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Grants for veterans legal aid project

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Helping veterans across Wales: Veterans Legal Link founder, Dr Olaoluwa Olusanya

Helping veterans across Wales: Veterans Legal Link founder, Dr Olaoluwa Olusanya

ABERYSTWYTH LAW SCHOOL has received grants of nearly £25k towards a project designed to offer free legal advice to veterans and their families.

The Veterans Legal Link, set up in 2015 by Lecturer in Law and Criminology at Aberystwyth University, Dr Olaoluwa Olusanya, secured a £20k grant from the Ministry of Defence, as well as a near £5k grant from the Big Lottery Fund.

In working with a range of partners, the project supports veterans and their families across Wales by giving them access to free legal advice and specialist support services.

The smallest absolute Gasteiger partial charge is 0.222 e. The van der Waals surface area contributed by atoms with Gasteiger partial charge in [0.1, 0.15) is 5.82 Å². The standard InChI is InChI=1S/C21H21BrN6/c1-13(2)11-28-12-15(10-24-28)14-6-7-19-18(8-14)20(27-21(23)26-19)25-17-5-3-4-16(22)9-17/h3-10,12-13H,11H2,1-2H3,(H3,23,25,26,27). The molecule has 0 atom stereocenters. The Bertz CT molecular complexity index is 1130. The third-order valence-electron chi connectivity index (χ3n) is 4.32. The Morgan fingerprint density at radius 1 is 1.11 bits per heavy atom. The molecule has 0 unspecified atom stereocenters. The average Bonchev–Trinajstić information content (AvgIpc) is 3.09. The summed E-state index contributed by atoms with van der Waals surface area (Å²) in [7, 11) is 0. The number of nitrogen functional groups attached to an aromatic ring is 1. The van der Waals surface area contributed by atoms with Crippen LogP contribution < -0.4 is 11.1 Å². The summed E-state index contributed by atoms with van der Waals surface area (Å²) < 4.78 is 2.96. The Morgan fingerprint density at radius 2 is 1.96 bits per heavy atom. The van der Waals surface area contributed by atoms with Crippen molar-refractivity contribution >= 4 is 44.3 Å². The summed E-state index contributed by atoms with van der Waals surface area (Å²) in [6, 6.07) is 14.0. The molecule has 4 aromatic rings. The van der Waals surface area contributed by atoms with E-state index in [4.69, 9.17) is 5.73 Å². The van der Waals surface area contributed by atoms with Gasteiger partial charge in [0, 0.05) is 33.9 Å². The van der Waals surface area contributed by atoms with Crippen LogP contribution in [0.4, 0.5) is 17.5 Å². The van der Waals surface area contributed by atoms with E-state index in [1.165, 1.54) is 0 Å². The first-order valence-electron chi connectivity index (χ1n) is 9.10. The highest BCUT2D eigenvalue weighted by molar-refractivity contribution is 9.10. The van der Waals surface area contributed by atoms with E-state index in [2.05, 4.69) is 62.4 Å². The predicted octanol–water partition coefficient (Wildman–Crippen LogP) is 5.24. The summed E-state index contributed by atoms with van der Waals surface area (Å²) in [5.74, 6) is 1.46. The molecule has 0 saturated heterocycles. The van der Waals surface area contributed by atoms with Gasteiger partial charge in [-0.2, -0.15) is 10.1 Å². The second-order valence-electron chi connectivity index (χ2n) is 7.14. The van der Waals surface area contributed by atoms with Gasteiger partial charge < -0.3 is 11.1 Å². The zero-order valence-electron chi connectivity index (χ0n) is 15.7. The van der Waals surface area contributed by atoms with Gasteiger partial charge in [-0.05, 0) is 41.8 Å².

The project relies on a network of volunteer legal clinics, charities and organisations including Citizens Advice, West Wales Action for Mental Health and the Ceredigion Armed Forces Community Covenant (CAFCC).

The Veterans Legal Link also offers internships and volunteer opportunities to students in Wales, as well as conducting its own independent academic research.

Project Founder and Manager Dr Olaoluwa Olusanya said: “I have always been involved in veteran law and practice and through my work noticed where the gaps were for projects like ours in Wales. We are proud to be able to offer a service like this, and we are very grateful for the financial support we’re receiving from the Ministry of Defence and the Big Lottery Fund.”

Dr Olusanya added: “As well as helping veterans, this project also provides valuable work experience and shows students how law operates in real life and how it can help people in need.”